Colombia’s Congress on Monday passed the extension of war-related legislation that provides a legal framework for the government to engage in peace talks with rebel groups.
Interior Minister Juan Fernando Cristo requested that Congress approve the extension of the “Law of Public Order,” which has be approved every four years since 1997, according to El Tiempo. While the law has passed the first debate, others remain.
The law allows the government to engage in the current peace negotiations with the FARC guerrilla group by allowing the president to lift capture orders for guerrilla leaders participating in the talks.
According to Senator Roy Barreras of the president’s U Party, the Law of Public Order is also necessary to manage demobilizations of illegal armed groups.
“The extension of [the Law of Public Order] is indispensable to maintain the conditions of demobilization of 2,000 members of armed groups per year and guarantee the legal security of the 56,514 who have already laid down their arms,” Semana reported Barreras as saying.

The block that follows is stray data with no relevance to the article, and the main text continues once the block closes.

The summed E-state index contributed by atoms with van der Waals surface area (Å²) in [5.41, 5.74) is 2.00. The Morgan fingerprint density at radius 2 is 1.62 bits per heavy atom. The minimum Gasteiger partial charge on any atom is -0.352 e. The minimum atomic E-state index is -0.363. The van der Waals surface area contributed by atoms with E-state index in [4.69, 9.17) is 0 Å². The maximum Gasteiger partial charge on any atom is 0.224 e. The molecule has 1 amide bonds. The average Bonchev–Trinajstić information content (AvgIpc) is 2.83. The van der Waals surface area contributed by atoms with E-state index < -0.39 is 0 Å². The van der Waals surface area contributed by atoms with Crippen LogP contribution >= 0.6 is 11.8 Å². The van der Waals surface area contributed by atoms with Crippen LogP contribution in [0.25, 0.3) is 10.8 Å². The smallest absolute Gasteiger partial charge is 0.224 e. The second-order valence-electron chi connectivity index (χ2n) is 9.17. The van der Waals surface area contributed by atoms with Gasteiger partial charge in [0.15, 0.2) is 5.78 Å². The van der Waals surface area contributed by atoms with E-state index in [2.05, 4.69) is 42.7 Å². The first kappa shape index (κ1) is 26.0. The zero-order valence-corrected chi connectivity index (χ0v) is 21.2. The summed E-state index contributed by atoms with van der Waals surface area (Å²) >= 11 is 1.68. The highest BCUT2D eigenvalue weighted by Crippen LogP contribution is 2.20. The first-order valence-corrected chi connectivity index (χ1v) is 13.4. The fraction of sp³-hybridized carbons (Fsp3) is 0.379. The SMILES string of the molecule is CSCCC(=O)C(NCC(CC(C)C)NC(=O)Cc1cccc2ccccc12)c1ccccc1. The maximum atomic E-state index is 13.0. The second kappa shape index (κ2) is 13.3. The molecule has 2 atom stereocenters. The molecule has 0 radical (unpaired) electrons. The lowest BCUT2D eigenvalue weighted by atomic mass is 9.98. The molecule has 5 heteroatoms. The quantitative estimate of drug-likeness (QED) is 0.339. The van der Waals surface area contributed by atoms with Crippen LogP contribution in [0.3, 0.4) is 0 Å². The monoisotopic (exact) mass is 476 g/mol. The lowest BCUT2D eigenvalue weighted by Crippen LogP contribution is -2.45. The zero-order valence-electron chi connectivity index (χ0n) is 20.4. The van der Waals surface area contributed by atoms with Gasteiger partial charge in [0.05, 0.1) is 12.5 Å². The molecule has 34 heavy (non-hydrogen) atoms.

The law would also be necessary to allow for peace talks to take place with the ELN guerrilla group, which has reportedly already engaged in exploratory talks with the government.
When the law was passed four years ago, it had prohibited the formation of a demilitarized zone for talks, something that had a occurred in past efforts. This round of talks have taken place outside the country in Havana, Cuba.
Controversy over use of the law arose recently after it was reported that the FARC leader “Timchenko” had visited the peace talks in Cuba.
Interior Minister Juan Fernando Cristo said that these trips had been authorized by the national government.
The conservative opposition, led by former President and current Senator Alvaro Uribe, condemned the approved trip and stressed the apparent division between the president and his defense minister, Juan Carlos Pinzon.
Pinzon had made the trips public after finding out about them “through military intelligence” that had told him Timochenko had traveled to Cuba on a plane of the Venezuelan government, one of the guarantors of the peace process.
Colombia’s Inspector General Alejandro Ordoñez, a political ally of Uribe and in charge of overseeing the administration, called the FARC leader’s tip an “institutional scandal” and said the government had the legal obligation to request the rebel leader’s extradition as he has been convicted for several war crimes.